If you arrive at the airport counter without documentation for your baby, airlines could theoretically require you to purchase a regular seat for them. Not only are same-day flights expensive but there’s also always the risk that seats may be sold out.

Southwest is known for requiring proof of age for everyone – even newborns! So be sure to keep your documents with you at all times; carry a copy in your luggage or save a picture on your phone in case there are any issues later on.

Time can play havoc with your baby’s sleep patterns

Babies usually sleep a lot, just not always when you expect them to.

When booking flights for your baby or toddler, try to time them around their sleep schedules. Longer flights may need to be close to their bedtime or an overnight red-eye flight may provide better chances for them to rest for part of the journey. For shorter day flights, aim for times that coincide with regular naps in order to maximize naps during transit.

However, an overtired baby may struggle to fall asleep on a plane, particularly if they’re in an unfamiliar environment. If you feel there’s no chance for them to sleep through the night on board your flight, there is nothing wrong with taking that daytime flight as rested and prepared as possible.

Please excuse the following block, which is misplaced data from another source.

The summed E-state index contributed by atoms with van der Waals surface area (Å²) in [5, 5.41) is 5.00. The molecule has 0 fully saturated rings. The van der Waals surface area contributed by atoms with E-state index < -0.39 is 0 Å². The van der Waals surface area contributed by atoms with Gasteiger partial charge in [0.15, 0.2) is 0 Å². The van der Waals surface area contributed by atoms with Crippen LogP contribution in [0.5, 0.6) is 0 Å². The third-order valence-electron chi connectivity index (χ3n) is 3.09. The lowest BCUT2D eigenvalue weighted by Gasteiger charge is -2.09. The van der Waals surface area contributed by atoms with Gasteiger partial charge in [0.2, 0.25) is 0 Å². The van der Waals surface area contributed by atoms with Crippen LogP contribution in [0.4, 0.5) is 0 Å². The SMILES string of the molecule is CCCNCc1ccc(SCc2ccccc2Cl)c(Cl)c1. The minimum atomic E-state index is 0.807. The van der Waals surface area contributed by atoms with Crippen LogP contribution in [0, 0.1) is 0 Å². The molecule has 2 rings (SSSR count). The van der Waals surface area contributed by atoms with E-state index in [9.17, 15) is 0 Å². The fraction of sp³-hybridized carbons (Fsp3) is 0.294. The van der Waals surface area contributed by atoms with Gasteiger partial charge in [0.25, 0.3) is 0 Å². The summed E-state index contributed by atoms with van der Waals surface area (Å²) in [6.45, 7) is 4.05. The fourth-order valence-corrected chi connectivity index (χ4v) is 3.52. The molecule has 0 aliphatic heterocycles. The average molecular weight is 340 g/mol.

Change Diapers Before Boarding

Changing diapers in an airplane bathroom can be a hassle, and delays on the runway could put you behind schedule. Therefore, it’s wise to do a quick change before boarding in order to reduce how many changes you need to do while on a flight.

Feed during Takeoff and Landing

Have you ever experienced how your ears pop on a plane, then yawn or chew to make the sensation go away? Well, babies haven’t mastered this art yet of equalizing their own ear pressure yet, making takeoff and landing particularly uncomfortable for them.

Feeding them during this period can help relieve pressure, as the sucking motion they make will help their ears adjust to the new environment.

Pack Extra Earplugs

No matter what you do, babies will cry on flights. To make it less painful for those around you, bring and distribute extra earplugs if desired. Parents often opt to make small goodie bags as a gesture of friendship toward other passengers in an effort to gain their sympathy and understanding.